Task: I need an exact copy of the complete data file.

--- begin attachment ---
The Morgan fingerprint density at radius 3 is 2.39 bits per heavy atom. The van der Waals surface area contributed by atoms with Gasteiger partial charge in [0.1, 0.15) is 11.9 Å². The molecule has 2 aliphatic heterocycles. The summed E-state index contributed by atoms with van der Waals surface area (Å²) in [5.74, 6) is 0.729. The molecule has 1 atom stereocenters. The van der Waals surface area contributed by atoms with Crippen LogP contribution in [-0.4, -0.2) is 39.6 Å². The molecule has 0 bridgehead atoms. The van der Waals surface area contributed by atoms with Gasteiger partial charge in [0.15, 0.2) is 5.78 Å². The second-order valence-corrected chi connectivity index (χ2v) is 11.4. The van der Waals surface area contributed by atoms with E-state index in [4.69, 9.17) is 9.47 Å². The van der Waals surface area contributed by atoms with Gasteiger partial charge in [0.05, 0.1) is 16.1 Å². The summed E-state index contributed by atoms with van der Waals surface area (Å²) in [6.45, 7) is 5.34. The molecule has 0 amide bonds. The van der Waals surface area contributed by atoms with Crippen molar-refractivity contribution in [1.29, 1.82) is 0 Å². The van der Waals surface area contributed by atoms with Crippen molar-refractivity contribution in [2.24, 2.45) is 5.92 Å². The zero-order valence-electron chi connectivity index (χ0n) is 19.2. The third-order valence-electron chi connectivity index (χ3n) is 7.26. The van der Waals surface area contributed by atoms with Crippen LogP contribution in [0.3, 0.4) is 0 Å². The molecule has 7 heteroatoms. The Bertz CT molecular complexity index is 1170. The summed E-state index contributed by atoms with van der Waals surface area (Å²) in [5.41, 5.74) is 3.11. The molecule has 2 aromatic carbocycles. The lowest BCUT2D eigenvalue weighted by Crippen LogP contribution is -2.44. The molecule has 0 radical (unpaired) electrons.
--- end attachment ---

The Morgan fingerprint density at radius 3 is 2.39 bits per heavy atom. The van der Waals surface area contributed by atoms with Gasteiger partial charge in [0.1, 0.15) is 11.9 Å². The molecule has 2 aliphatic heterocycles. The summed E-state index contributed by atoms with van der Waals surface area (Å²) in [5.74, 6) is 0.729. The molecule has 1 atom stereocenters. The van der Waals surface area contributed by atoms with Crippen LogP contribution in [-0.4, -0.2) is 39.6 Å². The molecule has 0 bridgehead atoms. The van der Waals surface area contributed by atoms with Gasteiger partial charge in [0.15, 0.2) is 5.78 Å². The second-order valence-corrected chi connectivity index (χ2v) is 11.4. The van der Waals surface area contributed by atoms with E-state index in [4.69, 9.17) is 9.47 Å². The van der Waals surface area contributed by atoms with Gasteiger partial charge in [0.05, 0.1) is 16.1 Å². The summed E-state index contributed by atoms with van der Waals surface area (Å²) in [6.45, 7) is 5.34. The molecule has 0 amide bonds. The van der Waals surface area contributed by atoms with Crippen molar-refractivity contribution in [1.29, 1.82) is 0 Å². The van der Waals surface area contributed by atoms with Crippen molar-refractivity contribution in [2.24, 2.45) is 5.92 Å². The zero-order valence-electron chi connectivity index (χ0n) is 19.2. The third-order valence-electron chi connectivity index (χ3n) is 7.26. The van der Waals surface area contributed by atoms with Crippen LogP contribution in [0.3, 0.4) is 0 Å². The molecule has 7 heteroatoms. The Bertz CT molecular complexity index is 1170. The summed E-state index contributed by atoms with van der Waals surface area (Å²) in [5.41, 5.74) is 3.11. The molecule has 2 aromatic carbocycles. The lowest BCUT2D eigenvalue weighted by Crippen LogP contribution is -2.44. The molecule has 0 radical (unpaired) electrons.